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Iran, Sudan fall out over Yemen

The Saudi Arabian-led coalition against the Houthi rebels in Yemen has tested the decadeslong ties between Iran and Sudan.
EDITORS' NOTE: Reuters and other foreign media are subject to Iranian restrictions on their ability to report, film or take pictures in Tehran. 

Sudan's President Omar Hassan al-Bashir (L) meets with Iran's Supreme Leader Ayatollah Ali Khamenei in Tehran June 26, 2011.  REUTERS/ (IRAN)

When Saudi Arabia announced its coalition for the bombing campaign of Yemen nearly a month ago, the inclusion of Sudan must have raised eyebrows in Tehran. Iran and Sudan, while never strategic allies, have in the last few decades established varying degrees of military, economic and religious ties, much to the discomfort of Western countries and Arab countries in the Persian Gulf.

Sudan has reportedly benefited from Iranian military and financial aid while Tehran sees Sudan as its gateway to Africa, allegedly for weapons smuggling, but also through funding of Shiite cultural centers and mosques in the mostly Sunni country.

The first sign of major differences between the two countries appeared in September 2014, when Sudan ordered all of Iran’s cultural centers to be closed and gave Iranian diplomats 72 hours to leave the country. Iran’s Deputy Foreign Minister Hossein-Amir Abdollahian initially denied the news and said “some want to destroy the good ties between Tehran and Khartoum.” However, the website for Sudan’s Foreign Ministry confirmed the news.

At the time, no reason was given for the closure of Iran’s cultural centers, but Sudan has always maintained a relationship with Sunni Arab countries in the Persian Gulf, particularly Saudi Arabia, Iran’s main political and religious regional rival. Just one month after the closure of the Iranian centers, in an interview with Saudi-funded Asharq Al-Awsat, Sudan’s President Omar al-Bashir denied ever having a strategic relationship with Iran, saying, “What the Saudis have been told about our relationship with Tehran has been exaggerated.” 

Bashir also denied that Iran’s cultural centers were closed as a conciliatory move for Sunni countries but did say, “There are Shiites in Iraq, Lebanon, Syria and Yemen, among others, [but] we cannot allow them to have a presence in Sudan.”

Iran officially has opposed the Saudi coalition against the Houthi rebels, who are Zaydi Muslims, an offshoot of Shiite Islam. Saudi officials claim their attack on the Houthis is aimed at rolling back Iran’s regional influence in Yemen. While Iranian officials have not been vocal about Sudan joining the Saudi coalition, a number of media have covered Sudan’s about-face, some in harsh terms.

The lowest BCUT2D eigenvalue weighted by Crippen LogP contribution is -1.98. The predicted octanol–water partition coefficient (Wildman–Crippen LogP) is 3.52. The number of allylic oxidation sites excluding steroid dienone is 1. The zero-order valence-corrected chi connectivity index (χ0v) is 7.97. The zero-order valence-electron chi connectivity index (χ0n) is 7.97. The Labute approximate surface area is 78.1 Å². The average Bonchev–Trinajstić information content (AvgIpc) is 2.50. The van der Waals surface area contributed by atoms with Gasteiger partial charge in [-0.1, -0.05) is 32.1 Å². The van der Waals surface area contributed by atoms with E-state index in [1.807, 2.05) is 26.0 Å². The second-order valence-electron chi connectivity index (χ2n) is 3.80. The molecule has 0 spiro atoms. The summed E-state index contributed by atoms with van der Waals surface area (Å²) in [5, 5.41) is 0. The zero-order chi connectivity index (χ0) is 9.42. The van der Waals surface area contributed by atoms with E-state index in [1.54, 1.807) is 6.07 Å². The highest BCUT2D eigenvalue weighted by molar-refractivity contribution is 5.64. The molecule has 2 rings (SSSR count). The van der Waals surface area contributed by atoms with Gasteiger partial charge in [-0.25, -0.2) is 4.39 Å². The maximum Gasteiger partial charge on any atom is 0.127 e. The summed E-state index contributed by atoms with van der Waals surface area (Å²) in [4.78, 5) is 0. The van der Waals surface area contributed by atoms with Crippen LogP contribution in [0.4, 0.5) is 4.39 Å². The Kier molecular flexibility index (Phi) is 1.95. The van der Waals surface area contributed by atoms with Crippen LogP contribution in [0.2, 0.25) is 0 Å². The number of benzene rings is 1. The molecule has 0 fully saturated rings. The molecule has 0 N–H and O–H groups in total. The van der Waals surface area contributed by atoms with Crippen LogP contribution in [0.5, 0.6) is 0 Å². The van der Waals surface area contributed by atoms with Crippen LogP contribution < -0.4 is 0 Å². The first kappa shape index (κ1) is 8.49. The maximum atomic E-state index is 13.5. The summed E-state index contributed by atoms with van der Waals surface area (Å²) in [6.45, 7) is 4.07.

An article by hard-line Mashregh News conveyed that despite Iran’s help throughout the years, Bashir “found a better meal and traded Iran’s generous help for a seat at Al Saud’s table.” The article stated that given Sudan’s closing of Iran’s offices, maybe Sudan’s support for Saudi’s bombing of Yemen was not unexpected, but “at the same time, everyone who is aware of our country’s support and help of [Bashir] during the most difficult times of his rule, did not expect this level of political immorality and obscenity.”

Mashregh said that it wasn’t too long ago that Saudi Arabia would not even allow Bashir to fly over Saudi airspace. Bashir was invited to President Hassan Rouhani’s inauguration in August 2013, but Saudi Arabia refused to allow Bashir to fly across its airspace and forced him to turn back his flight. Bashir is wanted by the International Criminal Court for war crimes.

Iranian analyst Hadi Zargari wrote on the Tabyin Strategic Think Tank website, "Sudan's policy in joining the Arab coalition against Yemen shows a change in foreign policy, and not only is it not tactical, but it indicates a serious transformation in their approach on regional issues." 

Zargari explained that while Sudan is an African country, it is strategically an important country for the Middle East on par with Iran, Saudi Arabia and Turkey, particularly with respect to issues such as Palestine and Yemen. He wrote that despite pressures from the West and Arab countries, Iran and Sudan have had a “deep and complex” relationship, which has resulted in a cold relationship with Saudi Arabia for Sudan.

However, Zargari argues that in the last year and a half, Sudan has changed its regional policies by distancing itself from Hamas, despite Sudan’s anti-Israel position, and by attempting to build ties with Egyptian President Abdel Fattah al-Sisi, despite Sudan’s previous support for the Muslim Brotherhood. Both of these moves align Sudan with Saudi foreign policy. The closeness with Sisi resulted in better relations and communications with the Saudis, Zargari said.

Zargari believes that Bashir shifted the country’s foreign policy away from Tehran and toward Saudi Arabia because Sudan’s “domestic problems played the determining factor.” Losing 75% of its oil to South Sudan after independence in 2011 has forced Sudan to secure its economic needs and seek economic aid, which explains why Sudan joined Saudi Arabia’s coalition against Yemen, Zargari wrote.

While it may not be exactly clear what has resulted in Sudan’s change in foreign policy, Iranian analysts seem to believe this is a strategic and long-term shift. This was a decadeslong relationship for Tehran and one it cannot replace easily, which explains some of the anger in the Iranian media by hard-line outlets.

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